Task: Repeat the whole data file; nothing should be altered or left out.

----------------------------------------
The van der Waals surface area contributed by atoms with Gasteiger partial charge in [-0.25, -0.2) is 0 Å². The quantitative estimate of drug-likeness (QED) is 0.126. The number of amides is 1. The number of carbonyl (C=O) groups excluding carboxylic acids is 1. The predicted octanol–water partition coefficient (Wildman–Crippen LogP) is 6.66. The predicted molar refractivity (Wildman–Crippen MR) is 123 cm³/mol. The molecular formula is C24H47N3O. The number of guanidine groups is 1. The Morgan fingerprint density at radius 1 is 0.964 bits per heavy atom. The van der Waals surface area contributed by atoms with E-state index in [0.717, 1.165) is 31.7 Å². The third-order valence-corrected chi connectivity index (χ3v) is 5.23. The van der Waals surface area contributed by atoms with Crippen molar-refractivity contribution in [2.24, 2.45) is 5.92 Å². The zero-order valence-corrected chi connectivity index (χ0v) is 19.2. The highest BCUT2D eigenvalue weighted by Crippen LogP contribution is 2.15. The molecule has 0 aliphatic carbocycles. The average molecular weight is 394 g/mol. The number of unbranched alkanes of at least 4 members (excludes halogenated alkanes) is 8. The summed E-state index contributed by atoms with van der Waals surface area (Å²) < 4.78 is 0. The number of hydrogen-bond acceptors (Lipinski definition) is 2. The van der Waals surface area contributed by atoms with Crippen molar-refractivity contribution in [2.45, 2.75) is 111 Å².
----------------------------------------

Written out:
The van der Waals surface area contributed by atoms with Gasteiger partial charge in [-0.25, -0.2) is 0 Å². The quantitative estimate of drug-likeness (QED) is 0.126. The number of amides is 1. The number of carbonyl (C=O) groups excluding carboxylic acids is 1. The predicted octanol–water partition coefficient (Wildman–Crippen LogP) is 6.66. The predicted molar refractivity (Wildman–Crippen MR) is 123 cm³/mol. The molecular formula is C24H47N3O. The number of guanidine groups is 1. The Morgan fingerprint density at radius 1 is 0.964 bits per heavy atom. The van der Waals surface area contributed by atoms with E-state index in [0.717, 1.165) is 31.7 Å². The third-order valence-corrected chi connectivity index (χ3v) is 5.23. The van der Waals surface area contributed by atoms with Crippen molar-refractivity contribution in [2.24, 2.45) is 5.92 Å². The zero-order valence-corrected chi connectivity index (χ0v) is 19.2. The highest BCUT2D eigenvalue weighted by Crippen LogP contribution is 2.15. The molecule has 0 aliphatic carbocycles. The average molecular weight is 394 g/mol. The number of unbranched alkanes of at least 4 members (excludes halogenated alkanes) is 8. The summed E-state index contributed by atoms with van der Waals surface area (Å²) < 4.78 is 0. The number of hydrogen-bond acceptors (Lipinski definition) is 2. The van der Waals surface area contributed by atoms with Crippen molar-refractivity contribution in [2.45, 2.75) is 111 Å².